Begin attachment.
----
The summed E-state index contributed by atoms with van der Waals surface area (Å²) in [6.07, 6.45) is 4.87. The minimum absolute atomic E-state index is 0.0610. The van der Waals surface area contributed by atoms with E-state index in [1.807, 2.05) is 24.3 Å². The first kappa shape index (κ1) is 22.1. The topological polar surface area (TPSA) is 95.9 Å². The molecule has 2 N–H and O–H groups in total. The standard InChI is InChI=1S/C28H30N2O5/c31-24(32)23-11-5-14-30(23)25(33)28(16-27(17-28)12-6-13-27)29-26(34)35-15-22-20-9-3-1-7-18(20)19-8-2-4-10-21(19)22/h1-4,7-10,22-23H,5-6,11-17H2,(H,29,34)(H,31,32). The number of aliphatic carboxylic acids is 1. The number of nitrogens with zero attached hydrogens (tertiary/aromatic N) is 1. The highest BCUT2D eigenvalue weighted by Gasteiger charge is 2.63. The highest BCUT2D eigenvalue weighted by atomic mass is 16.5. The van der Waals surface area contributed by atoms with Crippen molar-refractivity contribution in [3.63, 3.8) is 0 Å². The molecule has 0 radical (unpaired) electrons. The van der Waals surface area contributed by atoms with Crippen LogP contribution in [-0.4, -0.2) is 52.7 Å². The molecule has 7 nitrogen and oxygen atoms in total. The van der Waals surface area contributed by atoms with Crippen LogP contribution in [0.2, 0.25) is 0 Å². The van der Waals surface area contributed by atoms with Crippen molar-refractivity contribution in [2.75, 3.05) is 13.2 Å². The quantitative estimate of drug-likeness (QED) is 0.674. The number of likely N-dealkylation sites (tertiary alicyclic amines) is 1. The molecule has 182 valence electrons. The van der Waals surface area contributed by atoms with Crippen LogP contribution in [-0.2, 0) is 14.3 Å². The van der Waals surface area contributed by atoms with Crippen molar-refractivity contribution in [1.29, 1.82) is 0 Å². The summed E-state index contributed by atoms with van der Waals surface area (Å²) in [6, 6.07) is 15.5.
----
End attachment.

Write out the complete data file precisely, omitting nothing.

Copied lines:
The summed E-state index contributed by atoms with van der Waals surface area (Å²) in [6.07, 6.45) is 4.87. The minimum absolute atomic E-state index is 0.0610. The van der Waals surface area contributed by atoms with E-state index in [1.807, 2.05) is 24.3 Å². The first kappa shape index (κ1) is 22.1. The topological polar surface area (TPSA) is 95.9 Å². The molecule has 2 N–H and O–H groups in total. The standard InChI is InChI=1S/C28H30N2O5/c31-24(32)23-11-5-14-30(23)25(33)28(16-27(17-28)12-6-13-27)29-26(34)35-15-22-20-9-3-1-7-18(20)19-8-2-4-10-21(19)22/h1-4,7-10,22-23H,5-6,11-17H2,(H,29,34)(H,31,32). The number of aliphatic carboxylic acids is 1. The number of nitrogens with zero attached hydrogens (tertiary/aromatic N) is 1. The highest BCUT2D eigenvalue weighted by Gasteiger charge is 2.63. The highest BCUT2D eigenvalue weighted by atomic mass is 16.5. The van der Waals surface area contributed by atoms with Crippen molar-refractivity contribution in [3.63, 3.8) is 0 Å². The molecule has 0 radical (unpaired) electrons. The van der Waals surface area contributed by atoms with Crippen LogP contribution in [-0.4, -0.2) is 52.7 Å². The molecule has 7 nitrogen and oxygen atoms in total. The van der Waals surface area contributed by atoms with Crippen LogP contribution in [0.2, 0.25) is 0 Å². The van der Waals surface area contributed by atoms with Crippen molar-refractivity contribution in [2.75, 3.05) is 13.2 Å². The quantitative estimate of drug-likeness (QED) is 0.674. The number of likely N-dealkylation sites (tertiary alicyclic amines) is 1. The molecule has 182 valence electrons. The van der Waals surface area contributed by atoms with Crippen LogP contribution in [-0.2, 0) is 14.3 Å². The van der Waals surface area contributed by atoms with Crippen molar-refractivity contribution in [1.29, 1.82) is 0 Å². The summed E-state index contributed by atoms with van der Waals surface area (Å²) in [6, 6.07) is 15.5.